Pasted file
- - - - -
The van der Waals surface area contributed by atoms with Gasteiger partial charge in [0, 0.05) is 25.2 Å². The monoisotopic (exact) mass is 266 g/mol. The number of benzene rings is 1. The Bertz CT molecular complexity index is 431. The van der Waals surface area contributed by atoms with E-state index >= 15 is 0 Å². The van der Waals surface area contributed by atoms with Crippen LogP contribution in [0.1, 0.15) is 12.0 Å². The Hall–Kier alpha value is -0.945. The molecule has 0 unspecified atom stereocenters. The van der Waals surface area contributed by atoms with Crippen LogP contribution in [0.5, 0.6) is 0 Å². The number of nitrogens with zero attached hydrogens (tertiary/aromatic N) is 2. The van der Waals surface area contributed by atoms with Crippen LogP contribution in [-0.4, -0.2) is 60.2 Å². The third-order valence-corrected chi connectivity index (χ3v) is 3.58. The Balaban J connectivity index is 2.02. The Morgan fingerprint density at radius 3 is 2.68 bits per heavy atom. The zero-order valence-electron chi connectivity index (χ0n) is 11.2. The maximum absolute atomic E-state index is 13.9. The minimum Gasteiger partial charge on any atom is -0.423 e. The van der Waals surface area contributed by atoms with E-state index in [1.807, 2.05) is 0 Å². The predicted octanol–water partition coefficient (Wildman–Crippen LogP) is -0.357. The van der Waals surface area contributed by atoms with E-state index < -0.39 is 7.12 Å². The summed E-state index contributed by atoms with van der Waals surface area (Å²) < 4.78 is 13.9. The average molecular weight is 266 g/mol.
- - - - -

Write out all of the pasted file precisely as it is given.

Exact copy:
The van der Waals surface area contributed by atoms with Gasteiger partial charge in [0, 0.05) is 25.2 Å². The monoisotopic (exact) mass is 266 g/mol. The number of benzene rings is 1. The Bertz CT molecular complexity index is 431. The van der Waals surface area contributed by atoms with E-state index >= 15 is 0 Å². The van der Waals surface area contributed by atoms with Crippen LogP contribution in [0.1, 0.15) is 12.0 Å². The Hall–Kier alpha value is -0.945. The molecule has 0 unspecified atom stereocenters. The van der Waals surface area contributed by atoms with Crippen LogP contribution in [0.5, 0.6) is 0 Å². The number of nitrogens with zero attached hydrogens (tertiary/aromatic N) is 2. The van der Waals surface area contributed by atoms with Crippen LogP contribution in [-0.4, -0.2) is 60.2 Å². The third-order valence-corrected chi connectivity index (χ3v) is 3.58. The Balaban J connectivity index is 2.02. The Morgan fingerprint density at radius 3 is 2.68 bits per heavy atom. The zero-order valence-electron chi connectivity index (χ0n) is 11.2. The maximum absolute atomic E-state index is 13.9. The minimum Gasteiger partial charge on any atom is -0.423 e. The van der Waals surface area contributed by atoms with E-state index in [1.807, 2.05) is 0 Å². The predicted octanol–water partition coefficient (Wildman–Crippen LogP) is -0.357. The van der Waals surface area contributed by atoms with E-state index < -0.39 is 7.12 Å². The summed E-state index contributed by atoms with van der Waals surface area (Å²) < 4.78 is 13.9. The average molecular weight is 266 g/mol.